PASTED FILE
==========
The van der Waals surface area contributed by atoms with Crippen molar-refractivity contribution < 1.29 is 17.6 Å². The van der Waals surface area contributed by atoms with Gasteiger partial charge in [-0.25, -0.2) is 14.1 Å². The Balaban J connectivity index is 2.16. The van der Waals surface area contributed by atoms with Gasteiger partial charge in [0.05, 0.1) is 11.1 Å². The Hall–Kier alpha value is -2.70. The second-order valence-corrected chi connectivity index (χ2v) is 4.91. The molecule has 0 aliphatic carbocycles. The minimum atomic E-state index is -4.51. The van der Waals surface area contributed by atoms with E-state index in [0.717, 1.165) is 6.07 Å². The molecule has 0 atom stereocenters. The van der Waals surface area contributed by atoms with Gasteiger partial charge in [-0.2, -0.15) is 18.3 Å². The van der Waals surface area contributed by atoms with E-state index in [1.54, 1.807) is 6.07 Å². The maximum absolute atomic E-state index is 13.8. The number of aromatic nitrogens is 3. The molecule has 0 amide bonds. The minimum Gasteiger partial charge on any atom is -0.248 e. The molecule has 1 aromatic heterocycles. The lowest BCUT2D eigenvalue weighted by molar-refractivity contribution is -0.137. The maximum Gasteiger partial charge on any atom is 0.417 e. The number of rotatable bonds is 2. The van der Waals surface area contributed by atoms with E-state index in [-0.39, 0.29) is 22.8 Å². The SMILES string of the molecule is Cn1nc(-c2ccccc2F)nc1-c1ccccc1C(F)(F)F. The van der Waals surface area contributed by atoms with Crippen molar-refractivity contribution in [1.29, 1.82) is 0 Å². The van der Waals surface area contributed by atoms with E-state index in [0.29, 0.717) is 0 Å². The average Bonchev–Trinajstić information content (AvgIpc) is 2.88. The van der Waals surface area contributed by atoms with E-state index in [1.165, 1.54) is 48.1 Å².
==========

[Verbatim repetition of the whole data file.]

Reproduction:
The van der Waals surface area contributed by atoms with Crippen molar-refractivity contribution < 1.29 is 17.6 Å². The van der Waals surface area contributed by atoms with Gasteiger partial charge in [-0.25, -0.2) is 14.1 Å². The Balaban J connectivity index is 2.16. The van der Waals surface area contributed by atoms with Gasteiger partial charge in [0.05, 0.1) is 11.1 Å². The Hall–Kier alpha value is -2.70. The second-order valence-corrected chi connectivity index (χ2v) is 4.91. The molecule has 0 aliphatic carbocycles. The minimum atomic E-state index is -4.51. The van der Waals surface area contributed by atoms with E-state index in [0.717, 1.165) is 6.07 Å². The molecule has 0 atom stereocenters. The van der Waals surface area contributed by atoms with Gasteiger partial charge in [-0.2, -0.15) is 18.3 Å². The van der Waals surface area contributed by atoms with E-state index in [1.54, 1.807) is 6.07 Å². The maximum absolute atomic E-state index is 13.8. The number of aromatic nitrogens is 3. The molecule has 0 amide bonds. The minimum Gasteiger partial charge on any atom is -0.248 e. The molecule has 1 aromatic heterocycles. The lowest BCUT2D eigenvalue weighted by molar-refractivity contribution is -0.137. The maximum Gasteiger partial charge on any atom is 0.417 e. The number of rotatable bonds is 2. The van der Waals surface area contributed by atoms with E-state index in [-0.39, 0.29) is 22.8 Å². The SMILES string of the molecule is Cn1nc(-c2ccccc2F)nc1-c1ccccc1C(F)(F)F. The van der Waals surface area contributed by atoms with Crippen molar-refractivity contribution in [1.29, 1.82) is 0 Å². The van der Waals surface area contributed by atoms with E-state index in [0.29, 0.717) is 0 Å². The average Bonchev–Trinajstić information content (AvgIpc) is 2.88. The van der Waals surface area contributed by atoms with E-state index in [1.165, 1.54) is 48.1 Å².